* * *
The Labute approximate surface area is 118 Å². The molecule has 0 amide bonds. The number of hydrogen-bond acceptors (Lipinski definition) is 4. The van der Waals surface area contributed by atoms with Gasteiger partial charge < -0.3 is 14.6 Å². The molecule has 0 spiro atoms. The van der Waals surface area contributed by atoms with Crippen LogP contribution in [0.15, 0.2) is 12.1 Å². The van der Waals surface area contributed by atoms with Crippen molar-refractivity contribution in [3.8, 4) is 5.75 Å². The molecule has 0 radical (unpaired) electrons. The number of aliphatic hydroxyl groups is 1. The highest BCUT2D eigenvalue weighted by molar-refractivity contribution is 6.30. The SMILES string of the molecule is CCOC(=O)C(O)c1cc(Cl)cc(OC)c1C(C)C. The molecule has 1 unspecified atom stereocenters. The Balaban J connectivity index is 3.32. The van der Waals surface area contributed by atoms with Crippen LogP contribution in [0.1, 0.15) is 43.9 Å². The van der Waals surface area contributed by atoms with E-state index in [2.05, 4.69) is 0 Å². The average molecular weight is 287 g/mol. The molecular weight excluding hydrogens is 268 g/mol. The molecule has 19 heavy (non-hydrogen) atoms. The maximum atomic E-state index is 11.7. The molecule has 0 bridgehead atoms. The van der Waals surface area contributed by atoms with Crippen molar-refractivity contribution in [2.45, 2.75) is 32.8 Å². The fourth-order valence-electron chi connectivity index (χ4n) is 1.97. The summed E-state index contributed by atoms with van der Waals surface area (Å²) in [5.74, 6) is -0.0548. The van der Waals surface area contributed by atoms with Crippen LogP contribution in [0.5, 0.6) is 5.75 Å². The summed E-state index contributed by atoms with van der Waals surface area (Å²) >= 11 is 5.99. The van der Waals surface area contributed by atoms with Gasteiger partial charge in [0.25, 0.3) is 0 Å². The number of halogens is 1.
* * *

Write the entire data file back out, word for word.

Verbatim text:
The Labute approximate surface area is 118 Å². The molecule has 0 amide bonds. The number of hydrogen-bond acceptors (Lipinski definition) is 4. The van der Waals surface area contributed by atoms with Gasteiger partial charge < -0.3 is 14.6 Å². The molecule has 0 spiro atoms. The van der Waals surface area contributed by atoms with Crippen LogP contribution in [0.15, 0.2) is 12.1 Å². The van der Waals surface area contributed by atoms with Crippen molar-refractivity contribution in [3.8, 4) is 5.75 Å². The molecule has 0 radical (unpaired) electrons. The number of aliphatic hydroxyl groups is 1. The highest BCUT2D eigenvalue weighted by molar-refractivity contribution is 6.30. The SMILES string of the molecule is CCOC(=O)C(O)c1cc(Cl)cc(OC)c1C(C)C. The molecule has 1 unspecified atom stereocenters. The Balaban J connectivity index is 3.32. The van der Waals surface area contributed by atoms with Crippen LogP contribution in [0.1, 0.15) is 43.9 Å². The van der Waals surface area contributed by atoms with E-state index in [2.05, 4.69) is 0 Å². The average molecular weight is 287 g/mol. The molecular weight excluding hydrogens is 268 g/mol. The molecule has 19 heavy (non-hydrogen) atoms. The maximum atomic E-state index is 11.7. The molecule has 0 bridgehead atoms. The van der Waals surface area contributed by atoms with Crippen molar-refractivity contribution in [2.45, 2.75) is 32.8 Å². The fourth-order valence-electron chi connectivity index (χ4n) is 1.97. The summed E-state index contributed by atoms with van der Waals surface area (Å²) in [5.74, 6) is -0.0548. The van der Waals surface area contributed by atoms with Crippen LogP contribution in [0.5, 0.6) is 5.75 Å². The summed E-state index contributed by atoms with van der Waals surface area (Å²) >= 11 is 5.99. The van der Waals surface area contributed by atoms with Gasteiger partial charge in [0.25, 0.3) is 0 Å². The number of halogens is 1.